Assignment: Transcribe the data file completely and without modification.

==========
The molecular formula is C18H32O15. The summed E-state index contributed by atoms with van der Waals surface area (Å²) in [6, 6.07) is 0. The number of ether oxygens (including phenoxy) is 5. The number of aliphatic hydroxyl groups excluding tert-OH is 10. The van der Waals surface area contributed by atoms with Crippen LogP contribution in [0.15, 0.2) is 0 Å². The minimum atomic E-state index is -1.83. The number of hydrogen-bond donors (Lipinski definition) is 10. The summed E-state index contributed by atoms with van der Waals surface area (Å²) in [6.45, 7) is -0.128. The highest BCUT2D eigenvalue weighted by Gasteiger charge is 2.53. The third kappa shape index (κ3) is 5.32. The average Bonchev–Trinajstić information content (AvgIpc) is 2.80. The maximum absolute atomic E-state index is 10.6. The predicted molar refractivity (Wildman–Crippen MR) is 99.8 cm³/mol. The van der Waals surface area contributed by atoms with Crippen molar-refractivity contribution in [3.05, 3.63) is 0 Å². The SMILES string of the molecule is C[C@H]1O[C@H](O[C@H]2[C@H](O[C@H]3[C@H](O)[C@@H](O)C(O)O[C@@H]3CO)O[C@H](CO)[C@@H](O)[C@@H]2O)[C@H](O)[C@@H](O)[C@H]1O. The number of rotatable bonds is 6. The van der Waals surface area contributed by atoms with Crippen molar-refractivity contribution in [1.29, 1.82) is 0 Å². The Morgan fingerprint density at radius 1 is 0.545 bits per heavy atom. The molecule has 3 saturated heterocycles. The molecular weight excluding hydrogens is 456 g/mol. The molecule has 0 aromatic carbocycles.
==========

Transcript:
The molecular formula is C18H32O15. The summed E-state index contributed by atoms with van der Waals surface area (Å²) in [6, 6.07) is 0. The number of ether oxygens (including phenoxy) is 5. The number of aliphatic hydroxyl groups excluding tert-OH is 10. The van der Waals surface area contributed by atoms with Crippen LogP contribution in [0.15, 0.2) is 0 Å². The minimum atomic E-state index is -1.83. The number of hydrogen-bond donors (Lipinski definition) is 10. The summed E-state index contributed by atoms with van der Waals surface area (Å²) in [6.45, 7) is -0.128. The highest BCUT2D eigenvalue weighted by Gasteiger charge is 2.53. The third kappa shape index (κ3) is 5.32. The average Bonchev–Trinajstić information content (AvgIpc) is 2.80. The maximum absolute atomic E-state index is 10.6. The predicted molar refractivity (Wildman–Crippen MR) is 99.8 cm³/mol. The van der Waals surface area contributed by atoms with Crippen molar-refractivity contribution in [3.05, 3.63) is 0 Å². The SMILES string of the molecule is C[C@H]1O[C@H](O[C@H]2[C@H](O[C@H]3[C@H](O)[C@@H](O)C(O)O[C@@H]3CO)O[C@H](CO)[C@@H](O)[C@@H]2O)[C@H](O)[C@@H](O)[C@H]1O. The number of rotatable bonds is 6. The van der Waals surface area contributed by atoms with Crippen molar-refractivity contribution in [1.29, 1.82) is 0 Å². The Morgan fingerprint density at radius 1 is 0.545 bits per heavy atom. The molecule has 3 saturated heterocycles. The molecular weight excluding hydrogens is 456 g/mol. The molecule has 0 aromatic carbocycles.